No I don’t dad. No I don’t Miss. No I don’t Sir. No I do not, Ireland.

I do not have any interest in maths. I loathe every science class I have to sit through. I cannot comprehend this relentless and insane pressure you place on me to study German, French or Spanish. My friend Niamh loves Spanish and Pádraig loves German and they are so, so incredibly lucky that they have the facilities available to them whereby they can study what they love. That's fantastic. For them. But I want to act, I want to make entertainment. I want to audition for movies and paint and write songs with beautiful and passionate lyrics and melodies. I want to illustrate cartoon images for children's films. I want to write scripts, I want to imagine and create. Don’t you dare push me and poke me and shove me into this idealistic Jig-Saw puzzle you have crafted for me. I do not fit. I do not want to fit. You are hurting me and you are destroying my individual shape. 

As it stands there is no outlet in Irish secondary schools to study drama as an exam subject and we have to ask ourselves why that is? Drama with all the established evidence of it's positive influences on students could be of tremendous benefit to myself, my peers and could have been too to all the thousands of students who left secondary schools across this country not ever knowing drama as a worthy enough subject option. You see, drama doesn't just mean you watching me in a fancy dress reciting lines and being applauded for not forgetting any.

You clearly have never seen what goes on behind the scenes if you think that that is all drama has to offer. When you study maths, you become better at maths, when you study Irish you become better at Irish but when you study drama, you don’t just become better at acting you also grow as a human being. Souls and minds and hearts are nurtured.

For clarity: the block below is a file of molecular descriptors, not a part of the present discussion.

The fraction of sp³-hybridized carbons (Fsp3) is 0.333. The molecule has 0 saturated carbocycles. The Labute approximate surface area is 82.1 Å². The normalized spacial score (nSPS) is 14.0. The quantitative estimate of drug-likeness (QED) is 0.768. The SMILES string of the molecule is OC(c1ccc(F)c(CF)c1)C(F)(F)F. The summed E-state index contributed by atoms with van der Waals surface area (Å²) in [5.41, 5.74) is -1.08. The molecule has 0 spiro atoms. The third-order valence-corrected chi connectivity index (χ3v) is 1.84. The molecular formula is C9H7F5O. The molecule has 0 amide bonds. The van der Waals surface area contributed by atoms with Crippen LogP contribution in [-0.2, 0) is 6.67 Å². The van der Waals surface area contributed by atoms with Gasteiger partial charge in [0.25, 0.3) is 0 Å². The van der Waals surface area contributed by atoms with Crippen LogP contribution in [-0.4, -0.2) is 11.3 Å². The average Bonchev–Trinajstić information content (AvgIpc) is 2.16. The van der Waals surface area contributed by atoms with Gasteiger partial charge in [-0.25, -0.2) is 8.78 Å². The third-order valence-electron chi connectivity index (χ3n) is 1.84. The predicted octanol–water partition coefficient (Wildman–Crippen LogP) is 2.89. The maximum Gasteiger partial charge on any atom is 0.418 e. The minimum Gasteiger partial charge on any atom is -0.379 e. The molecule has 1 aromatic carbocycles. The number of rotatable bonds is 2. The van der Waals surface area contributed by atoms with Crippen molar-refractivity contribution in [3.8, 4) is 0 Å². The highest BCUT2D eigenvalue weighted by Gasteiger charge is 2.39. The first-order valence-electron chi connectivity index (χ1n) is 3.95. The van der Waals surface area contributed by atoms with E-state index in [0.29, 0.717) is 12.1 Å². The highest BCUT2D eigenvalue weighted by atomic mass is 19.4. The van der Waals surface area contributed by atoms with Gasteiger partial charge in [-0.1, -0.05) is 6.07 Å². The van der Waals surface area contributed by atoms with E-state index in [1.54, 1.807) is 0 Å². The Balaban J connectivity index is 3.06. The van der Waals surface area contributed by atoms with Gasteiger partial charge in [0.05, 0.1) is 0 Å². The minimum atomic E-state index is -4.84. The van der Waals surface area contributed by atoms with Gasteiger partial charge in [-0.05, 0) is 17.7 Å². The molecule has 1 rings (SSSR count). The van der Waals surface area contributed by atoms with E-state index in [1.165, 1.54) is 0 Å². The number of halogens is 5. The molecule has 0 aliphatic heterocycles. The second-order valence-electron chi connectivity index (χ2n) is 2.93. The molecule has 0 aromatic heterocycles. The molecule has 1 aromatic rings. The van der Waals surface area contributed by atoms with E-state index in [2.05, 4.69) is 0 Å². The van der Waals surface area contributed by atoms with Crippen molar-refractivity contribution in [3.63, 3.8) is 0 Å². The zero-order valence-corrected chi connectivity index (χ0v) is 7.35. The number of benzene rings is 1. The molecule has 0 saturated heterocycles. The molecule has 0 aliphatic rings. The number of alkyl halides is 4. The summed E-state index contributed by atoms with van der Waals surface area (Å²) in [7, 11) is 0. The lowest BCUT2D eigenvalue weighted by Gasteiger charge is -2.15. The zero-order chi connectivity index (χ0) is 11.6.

Drama marks the beginning of a journey of self-appreciation, self-esteem, confidence, public speaking, literacy skills, diction, pronunciation, projection through play writing and line learning, interview techniques through role playing, discovering cultures, races, histories across the world which encourage empathy and understanding. You cannot understand a person any more than if you were physically put into their shoes and you can do exactly that by becoming another person through drama. By becoming a character in a book or a play or from real life. By adopting a different culture and by adopting emotions other than the ones you feel in your own body, you are realising what it is to be someone other than who you are. You are learning and discovering. You are growing as a human being.

So I am asking you dad, I am asking you Miss, Sir and Ireland. Please adopt my character for five minutes. Please adopt the character of myself and of all those who have found themselves in this position. Dad, you had a love and a passion for mathematics and you were allowed to follow your desired path without hesitation. Sir, you wanted nothing more than to become an Irish teacher and fortunately for you, you didn’t have to wait for your wish to be granted, the option was there and ready for you to take.

Ireland, you are putting doubts in the minds of students who wish to be actors, drama teachers, drama therapists, filmmakers and more. You are making these students think, "This must not be good enough. Our innate desires and dreams must not be good enough or surely they would be options alongside all the other options.’’  Drama education is not an examination option in Irish secondary schools  and that really is a terrible shame.